Pink Meth: The Realities of Strawberry Methamphetamine
Get the Facts Behind Pink Meth
Many people are familiar with methamphetamine or crystal meth, thanks to headlines or the news in general.
However, when the AMC show Breaking Bad became widely popular, it also helped bring the problems and dangers surrounding meth into the spotlight. At the same time though, the show also promoted unwanted interest in the product, especially regarding its iconic blue meth.
Colored meth isn’t fictional — and there are other colors, too. Long before Walter White’s ‘Blue Sky’ caught people’s attention, pink meth or strawberry meth caused panic among many parents and those concerned that kids might be targeted by such colors and flavors.
Keep reading to separate myths from realities about pink meth, and learn all about this unusual form of the drug!
What is Pink Meth?
Pink meth is exactly as the name describes: it is a pink-colored version of methamphetamine. It is believed that the pink color typically comes from food coloring and strawberry flavor additives. As such, people have taken to also calling pink meth as strawberry quick meth.
The name also came from the pink meth’s resemblance to strawberry-flavored Nesquik powder, which drug dealers are said to have used to disguise their product.
At its core, though, pink meth functions much like clear, ordinary meth — from its use and effects to meth addiction risks and dangers.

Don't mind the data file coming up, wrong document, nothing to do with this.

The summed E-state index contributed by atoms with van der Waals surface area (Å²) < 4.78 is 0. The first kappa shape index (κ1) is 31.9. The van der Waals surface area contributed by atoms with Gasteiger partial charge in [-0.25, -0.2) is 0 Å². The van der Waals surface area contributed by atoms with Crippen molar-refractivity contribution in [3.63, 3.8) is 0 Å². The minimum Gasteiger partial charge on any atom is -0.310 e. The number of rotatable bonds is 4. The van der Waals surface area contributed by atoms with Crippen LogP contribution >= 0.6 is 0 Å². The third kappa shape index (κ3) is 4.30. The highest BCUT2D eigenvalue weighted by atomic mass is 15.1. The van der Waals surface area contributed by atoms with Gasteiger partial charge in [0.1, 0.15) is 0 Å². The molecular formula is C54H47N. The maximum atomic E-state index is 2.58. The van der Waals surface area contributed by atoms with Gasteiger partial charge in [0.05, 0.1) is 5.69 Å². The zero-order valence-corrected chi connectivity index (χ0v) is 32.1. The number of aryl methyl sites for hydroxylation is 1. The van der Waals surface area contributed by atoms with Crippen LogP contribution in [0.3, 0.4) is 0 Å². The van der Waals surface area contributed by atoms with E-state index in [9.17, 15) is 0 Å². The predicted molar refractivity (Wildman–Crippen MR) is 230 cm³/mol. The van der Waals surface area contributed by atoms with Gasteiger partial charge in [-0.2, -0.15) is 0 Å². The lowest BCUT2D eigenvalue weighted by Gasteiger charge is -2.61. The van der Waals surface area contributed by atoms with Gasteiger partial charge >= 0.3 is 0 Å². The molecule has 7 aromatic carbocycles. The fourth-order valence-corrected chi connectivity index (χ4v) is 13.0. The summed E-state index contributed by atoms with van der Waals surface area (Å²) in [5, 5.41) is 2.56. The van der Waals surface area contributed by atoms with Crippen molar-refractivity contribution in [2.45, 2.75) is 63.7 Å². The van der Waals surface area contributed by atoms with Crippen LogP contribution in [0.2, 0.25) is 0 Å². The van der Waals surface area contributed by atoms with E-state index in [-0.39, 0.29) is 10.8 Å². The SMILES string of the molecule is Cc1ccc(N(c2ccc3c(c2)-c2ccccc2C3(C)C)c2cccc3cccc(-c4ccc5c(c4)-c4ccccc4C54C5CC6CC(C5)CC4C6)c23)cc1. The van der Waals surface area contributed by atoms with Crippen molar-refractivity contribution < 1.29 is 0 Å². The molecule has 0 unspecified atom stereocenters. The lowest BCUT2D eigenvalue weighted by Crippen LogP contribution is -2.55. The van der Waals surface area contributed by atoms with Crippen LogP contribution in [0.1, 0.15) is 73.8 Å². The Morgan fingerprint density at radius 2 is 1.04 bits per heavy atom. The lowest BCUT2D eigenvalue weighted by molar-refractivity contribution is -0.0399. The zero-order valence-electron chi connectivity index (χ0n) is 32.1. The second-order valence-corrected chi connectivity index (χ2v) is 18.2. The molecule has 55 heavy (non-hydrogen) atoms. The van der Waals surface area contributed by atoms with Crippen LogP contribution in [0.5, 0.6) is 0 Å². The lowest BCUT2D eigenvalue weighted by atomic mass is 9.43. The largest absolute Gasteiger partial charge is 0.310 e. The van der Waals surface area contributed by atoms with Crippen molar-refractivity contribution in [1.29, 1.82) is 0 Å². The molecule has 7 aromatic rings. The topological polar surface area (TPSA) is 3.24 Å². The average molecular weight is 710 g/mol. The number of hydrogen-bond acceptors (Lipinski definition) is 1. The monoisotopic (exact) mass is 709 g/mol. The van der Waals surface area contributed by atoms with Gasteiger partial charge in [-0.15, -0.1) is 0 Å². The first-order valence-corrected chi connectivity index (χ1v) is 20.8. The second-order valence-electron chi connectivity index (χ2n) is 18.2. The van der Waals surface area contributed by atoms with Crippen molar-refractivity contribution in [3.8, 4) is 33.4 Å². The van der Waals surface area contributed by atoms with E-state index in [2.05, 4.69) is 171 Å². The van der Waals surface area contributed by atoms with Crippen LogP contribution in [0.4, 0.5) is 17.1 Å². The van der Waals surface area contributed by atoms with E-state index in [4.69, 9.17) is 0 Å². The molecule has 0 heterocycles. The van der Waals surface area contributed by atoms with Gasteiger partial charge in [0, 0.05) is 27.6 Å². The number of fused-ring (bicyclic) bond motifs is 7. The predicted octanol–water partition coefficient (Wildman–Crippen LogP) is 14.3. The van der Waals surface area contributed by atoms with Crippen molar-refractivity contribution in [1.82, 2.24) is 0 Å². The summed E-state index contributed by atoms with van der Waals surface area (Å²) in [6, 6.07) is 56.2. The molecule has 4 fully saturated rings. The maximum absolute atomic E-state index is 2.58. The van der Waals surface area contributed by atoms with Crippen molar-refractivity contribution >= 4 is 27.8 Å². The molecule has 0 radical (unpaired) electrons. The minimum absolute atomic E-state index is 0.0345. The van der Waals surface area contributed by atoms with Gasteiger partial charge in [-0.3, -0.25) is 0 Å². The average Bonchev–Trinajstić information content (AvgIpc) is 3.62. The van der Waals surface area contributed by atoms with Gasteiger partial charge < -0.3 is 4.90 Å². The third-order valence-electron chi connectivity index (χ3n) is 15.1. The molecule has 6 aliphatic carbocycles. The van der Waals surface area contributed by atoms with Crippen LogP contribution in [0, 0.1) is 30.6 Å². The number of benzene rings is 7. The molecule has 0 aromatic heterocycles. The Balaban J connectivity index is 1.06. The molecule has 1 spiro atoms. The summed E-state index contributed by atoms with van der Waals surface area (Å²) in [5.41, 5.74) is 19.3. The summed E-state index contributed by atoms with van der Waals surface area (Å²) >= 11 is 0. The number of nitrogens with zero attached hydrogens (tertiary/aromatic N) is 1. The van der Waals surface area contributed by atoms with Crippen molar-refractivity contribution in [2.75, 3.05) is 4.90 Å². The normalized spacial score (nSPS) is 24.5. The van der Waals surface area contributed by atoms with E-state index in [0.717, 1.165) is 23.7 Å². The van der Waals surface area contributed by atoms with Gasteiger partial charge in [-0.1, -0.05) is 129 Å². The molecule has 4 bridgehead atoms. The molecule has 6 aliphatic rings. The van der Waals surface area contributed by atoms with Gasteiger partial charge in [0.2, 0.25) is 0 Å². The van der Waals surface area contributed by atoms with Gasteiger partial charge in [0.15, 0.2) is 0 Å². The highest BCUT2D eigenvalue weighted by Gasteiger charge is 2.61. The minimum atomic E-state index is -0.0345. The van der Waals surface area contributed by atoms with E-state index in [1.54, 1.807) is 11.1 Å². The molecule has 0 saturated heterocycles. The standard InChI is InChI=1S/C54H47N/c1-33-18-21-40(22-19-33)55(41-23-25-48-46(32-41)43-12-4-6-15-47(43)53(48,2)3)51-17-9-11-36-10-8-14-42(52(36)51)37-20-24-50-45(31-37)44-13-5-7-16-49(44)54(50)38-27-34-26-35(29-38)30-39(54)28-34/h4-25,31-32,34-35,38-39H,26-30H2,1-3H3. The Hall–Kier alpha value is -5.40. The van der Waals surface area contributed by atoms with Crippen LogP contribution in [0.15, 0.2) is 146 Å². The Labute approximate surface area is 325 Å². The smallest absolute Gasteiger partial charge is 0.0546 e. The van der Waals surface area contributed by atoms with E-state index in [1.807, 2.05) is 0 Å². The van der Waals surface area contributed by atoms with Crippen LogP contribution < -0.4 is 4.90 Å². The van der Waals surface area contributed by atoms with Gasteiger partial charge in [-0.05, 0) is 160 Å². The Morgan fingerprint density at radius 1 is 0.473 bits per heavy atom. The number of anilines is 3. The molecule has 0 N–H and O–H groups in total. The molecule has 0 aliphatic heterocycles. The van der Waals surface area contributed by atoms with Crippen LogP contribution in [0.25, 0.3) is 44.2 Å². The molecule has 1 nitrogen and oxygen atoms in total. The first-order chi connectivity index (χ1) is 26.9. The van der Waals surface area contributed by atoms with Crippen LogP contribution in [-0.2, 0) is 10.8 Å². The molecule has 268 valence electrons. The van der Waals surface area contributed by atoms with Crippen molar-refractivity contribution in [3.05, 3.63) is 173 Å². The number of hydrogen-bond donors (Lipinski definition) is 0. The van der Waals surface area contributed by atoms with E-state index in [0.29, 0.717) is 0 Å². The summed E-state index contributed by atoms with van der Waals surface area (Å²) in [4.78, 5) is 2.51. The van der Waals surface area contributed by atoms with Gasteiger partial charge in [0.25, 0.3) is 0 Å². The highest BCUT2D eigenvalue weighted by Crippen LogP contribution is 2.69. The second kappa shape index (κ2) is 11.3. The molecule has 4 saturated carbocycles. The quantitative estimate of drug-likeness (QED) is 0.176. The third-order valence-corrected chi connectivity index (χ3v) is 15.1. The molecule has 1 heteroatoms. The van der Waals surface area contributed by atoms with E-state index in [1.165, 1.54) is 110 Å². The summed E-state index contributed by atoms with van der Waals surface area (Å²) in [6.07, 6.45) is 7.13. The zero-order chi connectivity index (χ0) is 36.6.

What Is Methamphetamine?
Methamphetamine or meth is a highly addictive stimulant. It’s a synthetic or man-made stimulant with a chemical composition that’s similar to amphetamine, a medication for attention-deficit hyperactivity disorder (ADHD), and narcolepsy, a sleep disorder.
Taking meth notably increases your wakefulness and energy for physical activity. Meth also greatly raises the amount of dopamine in our brains, which produces euphoric effects. More dopamine in the reward areas of our brain also reinforces your desire to continue taking the drug, which leads to methamphetamine abuse.
Urban Myths Surrounding Pink Methamphetamine
The strawberry meth myth started a year before Breaking Bad became a household name. Back in 2007, news broke out that meth dealers in Arkansas, Missouri, and Nevada allegedly found a new way to appeal to younger audiences — food coloring and flavoring.
The Nevada Department of Public Safety put out a report in February 2007 regarding the seizure of pink methamphetamine in Carson City. They described the drug as “small, pink chunks” while reports made after the advisory noted the drug’s resemblance to rock candy.